While you are being treated for breast cancer, you may not have the energy you once did or be able to move your body as easily as before. You may also notice swelling in your arm or hand or chest area after the surgery. Swelling that occurs right after surgery is common and usually resolves with time. If the swelling persists, you may have a condition called lymphedema.
If you have any physical problems that start after surgery or during treatment, you should tell your doctor or nurse so that he or she can refer you to a rehabilitation professional. An occupational therapist is available at the Evelyn H. Lauder Breast Center to educate and treat patients with lymphedema or limited mobility after surgery, and to discuss a safe return to daily activities.
Many people wonder when is the best time to resume their prior activities and exercise routines. Some people are more inclined to start moving right away, while others proceed more cautiously. Either way is fine. As you resume your daily activities, you should pay close attention to the affected side. If you notice pain, aching, heaviness, or discomfort, you should take a break. When the symptoms go away, you can resume the activity. If you continue to feel symptoms every time you do the activity, or if the symptoms become more frequent, you should talk with your doctor or nurse.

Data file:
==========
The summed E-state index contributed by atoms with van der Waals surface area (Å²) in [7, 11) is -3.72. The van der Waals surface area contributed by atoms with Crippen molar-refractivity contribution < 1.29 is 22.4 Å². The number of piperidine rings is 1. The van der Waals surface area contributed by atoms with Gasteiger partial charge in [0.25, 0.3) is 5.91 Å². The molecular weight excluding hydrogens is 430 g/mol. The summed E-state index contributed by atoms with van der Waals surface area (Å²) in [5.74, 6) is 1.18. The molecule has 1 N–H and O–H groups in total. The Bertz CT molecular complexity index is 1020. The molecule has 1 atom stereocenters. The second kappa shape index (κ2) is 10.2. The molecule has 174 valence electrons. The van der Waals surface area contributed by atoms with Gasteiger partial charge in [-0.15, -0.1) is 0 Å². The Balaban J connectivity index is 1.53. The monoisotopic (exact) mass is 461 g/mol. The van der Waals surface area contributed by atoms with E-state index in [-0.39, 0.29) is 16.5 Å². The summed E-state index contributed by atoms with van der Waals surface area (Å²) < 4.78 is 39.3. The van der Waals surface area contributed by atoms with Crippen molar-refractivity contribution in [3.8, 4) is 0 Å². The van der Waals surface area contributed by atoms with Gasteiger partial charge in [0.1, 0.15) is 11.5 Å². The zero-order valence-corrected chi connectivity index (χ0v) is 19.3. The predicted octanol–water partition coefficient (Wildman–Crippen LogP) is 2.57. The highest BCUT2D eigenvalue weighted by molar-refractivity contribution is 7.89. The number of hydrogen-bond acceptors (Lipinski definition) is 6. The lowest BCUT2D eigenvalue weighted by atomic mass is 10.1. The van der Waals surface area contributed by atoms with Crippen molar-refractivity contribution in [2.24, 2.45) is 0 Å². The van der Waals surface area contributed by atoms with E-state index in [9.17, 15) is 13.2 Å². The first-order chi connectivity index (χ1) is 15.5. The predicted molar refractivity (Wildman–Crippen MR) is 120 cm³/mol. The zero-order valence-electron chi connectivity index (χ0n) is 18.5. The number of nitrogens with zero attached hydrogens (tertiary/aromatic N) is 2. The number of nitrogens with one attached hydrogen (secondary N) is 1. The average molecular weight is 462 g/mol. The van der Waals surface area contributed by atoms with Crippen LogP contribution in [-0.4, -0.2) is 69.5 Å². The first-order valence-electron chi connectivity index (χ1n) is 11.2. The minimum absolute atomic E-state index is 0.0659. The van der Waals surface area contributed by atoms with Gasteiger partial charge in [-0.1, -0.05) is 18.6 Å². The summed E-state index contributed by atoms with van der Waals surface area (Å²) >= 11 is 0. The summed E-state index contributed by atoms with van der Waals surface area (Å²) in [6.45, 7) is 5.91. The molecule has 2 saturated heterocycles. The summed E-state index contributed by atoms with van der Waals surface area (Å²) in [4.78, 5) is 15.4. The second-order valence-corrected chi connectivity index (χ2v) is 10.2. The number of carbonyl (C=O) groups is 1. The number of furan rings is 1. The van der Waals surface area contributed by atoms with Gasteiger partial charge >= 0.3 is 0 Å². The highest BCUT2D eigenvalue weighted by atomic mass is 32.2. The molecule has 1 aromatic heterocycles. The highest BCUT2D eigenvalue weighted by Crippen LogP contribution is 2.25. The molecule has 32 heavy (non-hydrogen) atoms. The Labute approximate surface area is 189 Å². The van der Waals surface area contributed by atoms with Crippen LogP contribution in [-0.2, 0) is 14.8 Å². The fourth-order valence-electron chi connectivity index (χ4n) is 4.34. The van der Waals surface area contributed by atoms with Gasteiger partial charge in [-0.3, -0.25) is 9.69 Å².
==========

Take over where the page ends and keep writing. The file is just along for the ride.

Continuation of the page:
Our bodies are designed to move. Gentle exercise is a safe way to begin moving your body after surgery, and it can also help you feel more energetic during your treatment. After completing treatment, exercise can help you maintain your range of motion and strength so that you can return to your normal routine and participate in all the activities that give you pleasure.
Our Integrative Medicine Service offers a six-week course called, “Focus on Healing (Through Movement),” which includes therapeutic exercises to improve your range of motion and enhance your physical and psychological well-being. The Integrative Medicine Service offers other courses, including t'ai chi, yoga, and relaxation techniques, which may help breast cancer survivors manage some of the other potential effects of treatment such as pain and fatigue.